Is my child gifted or twice-exceptional?

You may be asking:

What does it mean to be gifted?

What does it mean to be twice-exceptional?

How do I know if my child is gifted or twice-exceptional?

FlexSchool uses the Columbus definition of giftedness:

Giftedness is asynchronous development in which advanced cognitive abilities and heightened intensity combine to create inner experiences and awareness that are qualitatively different from the norm. This asynchrony increases with higher intellectual capacity. The uniqueness of the gifted renders them particularly vulnerable and requires modifications in parenting, teaching, and counseling in order for them to develop optimally.

That’s a great definition but what are some examples of giftedness? A Parent’s Guide to Gifted Children offers a great list of common characteristics. If you find yourself nodding your head as you read this list, your child may be gifted.

Annemarie Roper, Founder of the Roeper School and a revered advocate for gifted learners, defined giftedness as “a greater awareness, a greater sensitivity, and a greater ability to understand and to transform perceptions into intellectual and emotional experiences”.

Common Characteristics of Gifted Individualsknitting club

Gifted children are very diverse but if your child shares some or all of these traits, they may be gifted.

  • Unusual alertness, even in infancy
  • Rapid learner; puts thoughts together quickly
  • Excellent memory
  • Unusually large vocabulary and complex sentence structure for age
  • Advanced comprehension of word nuances, metaphors and abstract ideas
  • Enjoys solving problems, especially with numbers and puzzles
  • Often self-taught reading and writing skills as preschooler
  • Deep, intense feelings and reactions
  • Highly sensitive
  • Thinking is abstract, complex, logical, and insightful
  • Idealism and sense of justice at early age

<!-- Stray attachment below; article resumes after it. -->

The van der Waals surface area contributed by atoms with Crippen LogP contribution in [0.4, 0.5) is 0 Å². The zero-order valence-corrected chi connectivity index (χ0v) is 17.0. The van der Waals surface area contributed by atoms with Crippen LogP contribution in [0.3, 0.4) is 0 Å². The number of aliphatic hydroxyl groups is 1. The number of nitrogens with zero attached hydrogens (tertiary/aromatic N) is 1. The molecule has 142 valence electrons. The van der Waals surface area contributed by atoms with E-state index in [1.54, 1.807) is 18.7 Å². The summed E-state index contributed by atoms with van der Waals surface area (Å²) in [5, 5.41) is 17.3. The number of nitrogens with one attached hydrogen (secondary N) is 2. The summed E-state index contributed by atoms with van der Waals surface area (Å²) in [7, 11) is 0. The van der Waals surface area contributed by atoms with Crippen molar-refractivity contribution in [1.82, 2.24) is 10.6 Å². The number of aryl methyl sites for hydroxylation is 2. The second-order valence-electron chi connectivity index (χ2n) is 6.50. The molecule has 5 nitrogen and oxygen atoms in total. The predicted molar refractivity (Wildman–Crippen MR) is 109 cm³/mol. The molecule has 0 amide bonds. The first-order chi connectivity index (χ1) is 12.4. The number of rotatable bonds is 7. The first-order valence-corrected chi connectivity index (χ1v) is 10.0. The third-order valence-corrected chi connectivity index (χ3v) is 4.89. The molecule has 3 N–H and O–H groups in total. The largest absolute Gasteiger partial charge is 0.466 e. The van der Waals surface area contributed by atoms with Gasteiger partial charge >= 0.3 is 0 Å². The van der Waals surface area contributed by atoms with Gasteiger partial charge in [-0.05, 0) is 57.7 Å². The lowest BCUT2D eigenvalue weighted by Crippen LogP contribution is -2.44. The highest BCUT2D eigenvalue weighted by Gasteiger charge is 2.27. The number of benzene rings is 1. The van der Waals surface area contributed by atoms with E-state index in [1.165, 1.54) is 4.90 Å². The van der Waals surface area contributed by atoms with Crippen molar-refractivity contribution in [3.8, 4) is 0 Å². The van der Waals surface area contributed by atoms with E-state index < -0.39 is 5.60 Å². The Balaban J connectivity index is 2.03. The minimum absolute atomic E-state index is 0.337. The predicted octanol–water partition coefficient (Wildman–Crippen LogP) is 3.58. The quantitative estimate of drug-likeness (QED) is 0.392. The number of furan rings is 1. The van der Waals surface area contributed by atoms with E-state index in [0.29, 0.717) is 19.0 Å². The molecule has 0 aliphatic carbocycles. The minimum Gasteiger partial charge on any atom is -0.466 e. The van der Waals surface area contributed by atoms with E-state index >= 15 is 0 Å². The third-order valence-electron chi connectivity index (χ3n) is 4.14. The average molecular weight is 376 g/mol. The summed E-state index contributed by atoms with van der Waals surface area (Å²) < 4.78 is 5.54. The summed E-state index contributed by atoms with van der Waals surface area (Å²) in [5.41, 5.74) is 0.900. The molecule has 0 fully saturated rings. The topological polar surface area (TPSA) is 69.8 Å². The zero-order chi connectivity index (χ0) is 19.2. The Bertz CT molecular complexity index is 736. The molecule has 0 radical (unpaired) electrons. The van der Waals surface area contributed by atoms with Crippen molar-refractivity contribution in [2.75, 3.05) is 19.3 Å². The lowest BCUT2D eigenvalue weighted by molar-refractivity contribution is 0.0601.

• Concern with social and political issues and injustices
  • Longer attention span and intense concentration
  • Preoccupied with own thoughts—daydreamer
  • Learn basic skills quickly and with little practice
  • Asks probing questions
  • Wide range of interests (or extreme focus in one area)
  • Highly developed curiosity
  • Interest in experimenting and doing things differently
  • Puts idea or things together that are not typical
  • Keen and/or unusual sense of humor
  • Desire to organize people/things through games or complex schemas
  • Vivid imaginations (and imaginary playmates when in preschool)

From A parent’s guide to gifted children. Great Potential Press Webb, J., Gore, J., Amend, E., DeVries, A. (2007).

What does it mean to be twice-exceptional?

Twice-exceptional, or 2e, is defined as people who are identified as gifted AND having a learning challenge. While there isn’t a simple way to assess if your child is twice-exceptional, there are some indicators that point to a child being 2e. Learning disabilities can often go unidentified in gifted children because their giftedness masks the disability. A child may also go unidentified as being gifted because their disability masks their giftedness. What are some indicators that your child may be twice-exceptional?

  • Has your child been identified as gifted but doesn’t perform well in school?
  • Does your child understand the material they are learning but do not do well on tests on that material?
  • Your child can read and follow directions but has a difficult time following spoken directions.

If you are nodding as you read these descriptions, FlexSchool may be a good environment for your learner.